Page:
Edinburgh’s Usher Hall is a grand venue which traditionally plays host to operatic and orchestral performances. It’s oddly appropriate for the reverential atmosphere which greets The National – longstanding purveyors of introverted Americana. Following Australian duo Luluc’s support set of delicate harmonising, a pack of unassuming forty-somethings shuffle on-stage to (barely) acknowledge the sold-out three-tiered crowd. They launch straight into Nobody Else Will Be There, which ushers in an evening of collective musical therapy beneath the grainy backdrop of manipulated stage footage. Throughout, the group employ a rich emotional palette – from vague dread to full-on anxious breakdown.
I’m a few years late to this observation, but it really is striking to behold the resemblance between frontman Matt Berninger and Liverpool manager Jurgen Klopp. The similarity extends beyond the superficial (stylish Teutonic hirsuteness and thick-rimmed glasses) to the thrum of nervous energy with which he paces the stage – as if stalking the Anfield touchline during a fraught league cup third round tie against Plymoth Argyle. A furious rendition of Mr November sees Berninger standing at the microphone performing antsy air guitar along to his vocals, roaming around inspecting the rhythm section while distractedly punching the air, doubled over screaming, hitting the microphone off his head with excitement and then tossing it away to crouch down next to the drums as if in prayer. His voice ranges from its default mode of slightly-tipsy-Leonard-Cohen-doing-an-Elvis-impression, to a clear tenor, to something raw and primal. He’s possibly the most awkwardly magnetic of the great frontmen, and his presence adds the extra dimension to their live performance.
If one were to draw out the pointlessly-specific Liverpool FC comparison (and what responsible reviewer wouldn’t), the drummer clearly slots into a Saido Mane role – providing an impatient flair without which the whole set would lack a cutting edge. The identical-twin guitarists/pianists are, more tenuously, Jordan Henderson clones – all understated intricacy. Their bashful smiles when more extended solos bring whoops from the crowd are endearing.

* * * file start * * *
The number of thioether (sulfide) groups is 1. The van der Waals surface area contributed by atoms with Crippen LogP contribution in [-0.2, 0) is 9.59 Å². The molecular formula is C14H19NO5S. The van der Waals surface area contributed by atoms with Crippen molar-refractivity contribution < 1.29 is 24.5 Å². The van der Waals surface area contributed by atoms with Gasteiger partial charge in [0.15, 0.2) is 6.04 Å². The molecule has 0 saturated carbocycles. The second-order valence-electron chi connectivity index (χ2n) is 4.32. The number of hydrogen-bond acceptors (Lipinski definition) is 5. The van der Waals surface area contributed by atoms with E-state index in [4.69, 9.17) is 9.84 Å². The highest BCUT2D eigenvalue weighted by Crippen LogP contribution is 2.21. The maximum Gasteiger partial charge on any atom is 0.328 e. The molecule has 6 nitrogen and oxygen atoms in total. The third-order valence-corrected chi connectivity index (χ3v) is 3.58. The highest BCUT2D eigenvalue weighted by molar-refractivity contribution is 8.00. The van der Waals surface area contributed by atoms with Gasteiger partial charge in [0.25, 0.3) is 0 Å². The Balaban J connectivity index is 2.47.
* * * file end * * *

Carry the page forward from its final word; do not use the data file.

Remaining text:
The bassist is James Milner. Someone has to be. Plus there’s an occasional brass section, which is nice.
At their best, as with the doleful grandeur of Bloodbuzz Ohio, the band comes together for a sort of Springsteen-on-downers uplifting melancholy. Even the spikier and less-anthemic numbers have an off-kilter pathos and imagination which tend to reward attention. There is enough sincerity on display to be affecting, but enough wry self-deprecation to (mostly) stop things from descending to the maudlin. The crowd is slow to warm – in part because the set starts with a run of less well-known songs from their latest album (Sleep Well Beast); but you also get the sense of a band that means a huge amount to a lot of people on a very individual basis – thousands of people suddenly listening to the same set of headphones. By the end of the night this has become a collective catharsis – a hoarse throng streaming out into the early autumn air, in as euphoric a state as a closing song entitled Terrible Love can reasonably be expected to conjure.